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Celanese buying plans on hold

Germany“s Celanese AG said on March 11 that it would wait for an improvement in the chemicals cycle before pursuing its ambitious acquisitions plans. Domestic rival Bayer AG has recently put three un…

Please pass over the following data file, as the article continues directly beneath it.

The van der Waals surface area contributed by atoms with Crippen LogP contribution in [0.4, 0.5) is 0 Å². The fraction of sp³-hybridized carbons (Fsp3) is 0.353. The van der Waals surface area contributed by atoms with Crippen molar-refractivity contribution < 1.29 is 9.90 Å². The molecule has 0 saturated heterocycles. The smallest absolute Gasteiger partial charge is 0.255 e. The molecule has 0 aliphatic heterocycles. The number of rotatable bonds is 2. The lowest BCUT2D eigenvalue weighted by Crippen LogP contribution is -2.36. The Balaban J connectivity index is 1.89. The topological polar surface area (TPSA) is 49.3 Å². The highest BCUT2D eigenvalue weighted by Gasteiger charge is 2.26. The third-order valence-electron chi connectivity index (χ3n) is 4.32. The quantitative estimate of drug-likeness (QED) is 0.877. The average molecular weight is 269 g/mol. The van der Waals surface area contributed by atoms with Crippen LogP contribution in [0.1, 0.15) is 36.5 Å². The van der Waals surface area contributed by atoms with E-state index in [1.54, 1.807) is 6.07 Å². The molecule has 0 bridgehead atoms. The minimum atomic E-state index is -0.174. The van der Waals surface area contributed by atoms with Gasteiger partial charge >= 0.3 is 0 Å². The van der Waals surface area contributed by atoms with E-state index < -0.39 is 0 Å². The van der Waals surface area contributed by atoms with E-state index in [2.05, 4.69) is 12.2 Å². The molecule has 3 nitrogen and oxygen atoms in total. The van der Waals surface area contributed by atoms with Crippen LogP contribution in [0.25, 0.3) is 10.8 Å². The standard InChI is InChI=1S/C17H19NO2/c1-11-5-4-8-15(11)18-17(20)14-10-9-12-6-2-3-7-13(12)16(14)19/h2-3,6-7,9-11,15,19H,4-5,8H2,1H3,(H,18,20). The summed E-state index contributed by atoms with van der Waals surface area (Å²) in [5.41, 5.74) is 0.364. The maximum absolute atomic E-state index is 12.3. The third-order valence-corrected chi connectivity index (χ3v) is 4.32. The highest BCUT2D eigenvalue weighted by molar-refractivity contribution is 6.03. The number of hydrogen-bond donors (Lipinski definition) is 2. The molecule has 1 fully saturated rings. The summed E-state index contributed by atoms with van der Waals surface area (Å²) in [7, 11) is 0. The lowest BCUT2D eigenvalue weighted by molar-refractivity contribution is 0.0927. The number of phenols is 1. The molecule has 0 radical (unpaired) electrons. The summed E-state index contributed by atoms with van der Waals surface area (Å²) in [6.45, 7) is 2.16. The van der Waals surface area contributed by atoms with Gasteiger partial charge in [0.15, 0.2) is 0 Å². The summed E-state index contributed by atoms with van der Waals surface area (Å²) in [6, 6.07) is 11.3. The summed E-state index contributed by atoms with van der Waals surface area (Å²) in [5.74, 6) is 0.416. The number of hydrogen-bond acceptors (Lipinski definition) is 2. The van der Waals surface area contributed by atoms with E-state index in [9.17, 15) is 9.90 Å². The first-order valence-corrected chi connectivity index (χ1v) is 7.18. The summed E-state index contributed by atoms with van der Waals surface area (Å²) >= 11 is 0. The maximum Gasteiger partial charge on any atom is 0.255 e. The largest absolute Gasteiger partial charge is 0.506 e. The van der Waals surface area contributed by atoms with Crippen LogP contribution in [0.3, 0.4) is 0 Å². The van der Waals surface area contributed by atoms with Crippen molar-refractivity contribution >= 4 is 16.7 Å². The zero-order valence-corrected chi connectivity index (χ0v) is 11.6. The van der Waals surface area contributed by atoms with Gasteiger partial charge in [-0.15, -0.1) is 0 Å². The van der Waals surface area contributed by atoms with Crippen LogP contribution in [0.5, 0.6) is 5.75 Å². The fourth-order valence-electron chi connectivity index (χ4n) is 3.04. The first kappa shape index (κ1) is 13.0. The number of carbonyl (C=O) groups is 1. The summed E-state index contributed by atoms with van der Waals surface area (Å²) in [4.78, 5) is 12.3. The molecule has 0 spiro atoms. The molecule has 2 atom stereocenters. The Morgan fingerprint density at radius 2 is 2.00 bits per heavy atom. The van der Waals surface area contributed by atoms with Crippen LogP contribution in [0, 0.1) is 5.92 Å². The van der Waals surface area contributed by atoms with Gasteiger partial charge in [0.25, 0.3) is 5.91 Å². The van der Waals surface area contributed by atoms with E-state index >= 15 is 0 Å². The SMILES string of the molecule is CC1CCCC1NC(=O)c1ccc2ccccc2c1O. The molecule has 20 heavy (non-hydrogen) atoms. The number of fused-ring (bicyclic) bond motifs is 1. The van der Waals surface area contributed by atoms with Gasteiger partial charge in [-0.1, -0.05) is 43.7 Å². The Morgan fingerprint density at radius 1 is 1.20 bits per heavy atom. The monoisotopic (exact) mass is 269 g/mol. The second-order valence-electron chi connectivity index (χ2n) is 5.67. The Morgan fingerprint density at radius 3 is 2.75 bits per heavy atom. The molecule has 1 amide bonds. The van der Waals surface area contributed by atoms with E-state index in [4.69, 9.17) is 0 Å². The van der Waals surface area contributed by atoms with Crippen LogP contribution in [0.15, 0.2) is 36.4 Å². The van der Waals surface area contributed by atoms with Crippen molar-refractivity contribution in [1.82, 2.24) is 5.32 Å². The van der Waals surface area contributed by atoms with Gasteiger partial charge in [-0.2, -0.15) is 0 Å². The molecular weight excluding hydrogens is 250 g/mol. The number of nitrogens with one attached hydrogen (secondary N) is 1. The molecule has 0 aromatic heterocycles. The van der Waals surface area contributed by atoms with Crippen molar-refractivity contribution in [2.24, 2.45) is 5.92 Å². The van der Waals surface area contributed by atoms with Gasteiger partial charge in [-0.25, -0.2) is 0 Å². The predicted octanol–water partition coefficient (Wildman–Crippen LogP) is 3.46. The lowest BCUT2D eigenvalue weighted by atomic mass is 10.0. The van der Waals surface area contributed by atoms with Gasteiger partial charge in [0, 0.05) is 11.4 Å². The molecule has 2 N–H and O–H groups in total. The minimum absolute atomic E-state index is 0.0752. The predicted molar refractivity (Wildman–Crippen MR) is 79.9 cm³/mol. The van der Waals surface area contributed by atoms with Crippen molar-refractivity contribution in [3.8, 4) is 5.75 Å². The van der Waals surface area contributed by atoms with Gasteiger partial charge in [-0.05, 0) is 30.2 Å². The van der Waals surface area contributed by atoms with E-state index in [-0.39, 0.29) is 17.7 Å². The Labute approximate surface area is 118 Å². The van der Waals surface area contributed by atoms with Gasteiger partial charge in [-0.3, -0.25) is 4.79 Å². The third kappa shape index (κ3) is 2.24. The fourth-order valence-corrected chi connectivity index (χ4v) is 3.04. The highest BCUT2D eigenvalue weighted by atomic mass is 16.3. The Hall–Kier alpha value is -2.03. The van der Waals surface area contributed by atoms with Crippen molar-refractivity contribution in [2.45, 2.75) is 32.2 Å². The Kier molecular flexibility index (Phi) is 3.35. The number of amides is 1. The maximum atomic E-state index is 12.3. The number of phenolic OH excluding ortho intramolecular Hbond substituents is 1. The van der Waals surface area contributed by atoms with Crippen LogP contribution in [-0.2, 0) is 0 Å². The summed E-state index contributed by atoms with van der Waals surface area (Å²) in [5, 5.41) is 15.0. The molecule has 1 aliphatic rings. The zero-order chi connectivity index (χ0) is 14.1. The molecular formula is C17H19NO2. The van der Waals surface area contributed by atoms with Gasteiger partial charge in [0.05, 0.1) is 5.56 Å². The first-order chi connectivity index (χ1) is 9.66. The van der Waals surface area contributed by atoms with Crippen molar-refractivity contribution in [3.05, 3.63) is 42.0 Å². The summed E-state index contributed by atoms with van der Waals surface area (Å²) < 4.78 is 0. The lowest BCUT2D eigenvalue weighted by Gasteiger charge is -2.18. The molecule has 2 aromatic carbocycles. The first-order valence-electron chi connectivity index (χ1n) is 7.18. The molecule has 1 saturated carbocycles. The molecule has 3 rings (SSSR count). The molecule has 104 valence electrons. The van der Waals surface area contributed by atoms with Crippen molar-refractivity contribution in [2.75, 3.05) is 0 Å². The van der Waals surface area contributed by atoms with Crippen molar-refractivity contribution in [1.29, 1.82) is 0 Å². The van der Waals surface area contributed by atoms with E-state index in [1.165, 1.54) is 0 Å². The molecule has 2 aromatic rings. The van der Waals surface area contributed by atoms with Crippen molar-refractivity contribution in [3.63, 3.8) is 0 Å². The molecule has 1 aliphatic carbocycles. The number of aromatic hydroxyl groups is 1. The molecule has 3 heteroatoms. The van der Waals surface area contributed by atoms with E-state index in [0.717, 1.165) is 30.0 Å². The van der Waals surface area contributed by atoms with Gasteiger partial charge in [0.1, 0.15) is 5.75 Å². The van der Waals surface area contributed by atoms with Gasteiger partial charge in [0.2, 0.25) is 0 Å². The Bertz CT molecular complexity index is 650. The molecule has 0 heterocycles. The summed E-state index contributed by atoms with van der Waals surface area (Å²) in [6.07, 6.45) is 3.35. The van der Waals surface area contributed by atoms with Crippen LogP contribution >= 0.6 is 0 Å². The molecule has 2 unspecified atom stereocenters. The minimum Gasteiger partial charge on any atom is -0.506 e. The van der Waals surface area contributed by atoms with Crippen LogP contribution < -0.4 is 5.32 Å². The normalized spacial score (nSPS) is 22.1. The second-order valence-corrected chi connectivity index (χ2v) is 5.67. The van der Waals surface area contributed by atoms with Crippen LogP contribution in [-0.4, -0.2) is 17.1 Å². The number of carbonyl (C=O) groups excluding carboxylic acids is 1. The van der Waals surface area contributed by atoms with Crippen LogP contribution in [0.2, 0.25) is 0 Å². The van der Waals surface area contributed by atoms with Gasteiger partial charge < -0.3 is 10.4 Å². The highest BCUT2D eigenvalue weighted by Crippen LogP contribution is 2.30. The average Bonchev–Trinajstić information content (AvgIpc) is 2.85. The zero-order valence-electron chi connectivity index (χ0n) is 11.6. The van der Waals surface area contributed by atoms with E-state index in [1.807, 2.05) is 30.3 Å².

Germany“s Celanese AG said on March 11 that it would wait for an improvement in the chemicals cycle before pursuing its ambitious acquisitions plans. Domestic rival Bayer AG has recently put three units on the block, and Celanese has said it wants to double its sales by 2005, partly through acquisitions, but chief executive Claudio Sonder said that his company had no targets in mind. “We are not interested in the assets that Bayer has up for sale at this time,” he said. But the mid-cap company“s current restructuring would help prepare it for acquisitions once the chemical cycle turned, he added. The group, based in Kronberg near Frankfurt, wants to improve its margin at the core profit level – earnings before interest, tax, depreciation and amortization (EBITDA) – to an average of 15-20% across the cycle. That figure, excluding special charges, was 8.2% in 2001, a year when when restructuring, sinking demand and weak prices caused a net loss of EUR 385 million. The company“s plan for annual cost savings of EUR 150 million from next year – achieved in part through recent plant closures – will also raise profitability, he said. “This will certainly have an influence on the market capitalisation of this company, and as this evolves we“ll have a currency and the flexibility to achieve our vision, which is a 10-billion-euro company (in terms of annual sales),” Sonder said. Celanese shares are also listed in the US – about 29% of its stock is held in North America. Among its peers in the US are Eastman Chemical Co., Georgia Gulf Corp., Lyondell Chemical Co. and Millennium Chemicals Inc. The stock was down around six percent since it reiterated that it expects EBITDA excluding special charges in this year“s first half to be little different from its weak showing of around EUR 150 million in the second half of 2001. Celanese said it aimed to lift its market value about five-fold over the next few years from the current one billion euros to keep up with consolidation in the industry.

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